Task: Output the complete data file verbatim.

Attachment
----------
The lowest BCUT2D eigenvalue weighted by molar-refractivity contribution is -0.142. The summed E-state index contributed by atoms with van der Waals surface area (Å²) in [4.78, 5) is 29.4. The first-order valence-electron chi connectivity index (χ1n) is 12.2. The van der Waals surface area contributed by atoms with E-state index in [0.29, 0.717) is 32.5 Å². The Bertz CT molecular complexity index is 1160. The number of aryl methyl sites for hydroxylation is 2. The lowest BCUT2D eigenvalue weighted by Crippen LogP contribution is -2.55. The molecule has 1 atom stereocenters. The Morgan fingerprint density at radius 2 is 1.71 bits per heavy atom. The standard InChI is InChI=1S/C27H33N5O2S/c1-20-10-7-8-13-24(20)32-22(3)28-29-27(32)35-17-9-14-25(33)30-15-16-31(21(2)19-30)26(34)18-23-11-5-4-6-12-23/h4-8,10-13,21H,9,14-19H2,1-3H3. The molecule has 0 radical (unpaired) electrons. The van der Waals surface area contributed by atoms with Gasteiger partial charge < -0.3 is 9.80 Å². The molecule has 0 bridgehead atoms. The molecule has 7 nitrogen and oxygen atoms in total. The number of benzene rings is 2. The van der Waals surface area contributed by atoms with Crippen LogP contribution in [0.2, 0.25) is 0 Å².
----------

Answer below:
The lowest BCUT2D eigenvalue weighted by molar-refractivity contribution is -0.142. The summed E-state index contributed by atoms with van der Waals surface area (Å²) in [4.78, 5) is 29.4. The first-order valence-electron chi connectivity index (χ1n) is 12.2. The van der Waals surface area contributed by atoms with E-state index in [0.29, 0.717) is 32.5 Å². The Bertz CT molecular complexity index is 1160. The number of aryl methyl sites for hydroxylation is 2. The lowest BCUT2D eigenvalue weighted by Crippen LogP contribution is -2.55. The molecule has 1 atom stereocenters. The Morgan fingerprint density at radius 2 is 1.71 bits per heavy atom. The standard InChI is InChI=1S/C27H33N5O2S/c1-20-10-7-8-13-24(20)32-22(3)28-29-27(32)35-17-9-14-25(33)30-15-16-31(21(2)19-30)26(34)18-23-11-5-4-6-12-23/h4-8,10-13,21H,9,14-19H2,1-3H3. The molecule has 0 radical (unpaired) electrons. The van der Waals surface area contributed by atoms with Gasteiger partial charge < -0.3 is 9.80 Å². The molecule has 0 bridgehead atoms. The molecule has 7 nitrogen and oxygen atoms in total. The number of benzene rings is 2. The van der Waals surface area contributed by atoms with Crippen LogP contribution in [0.2, 0.25) is 0 Å².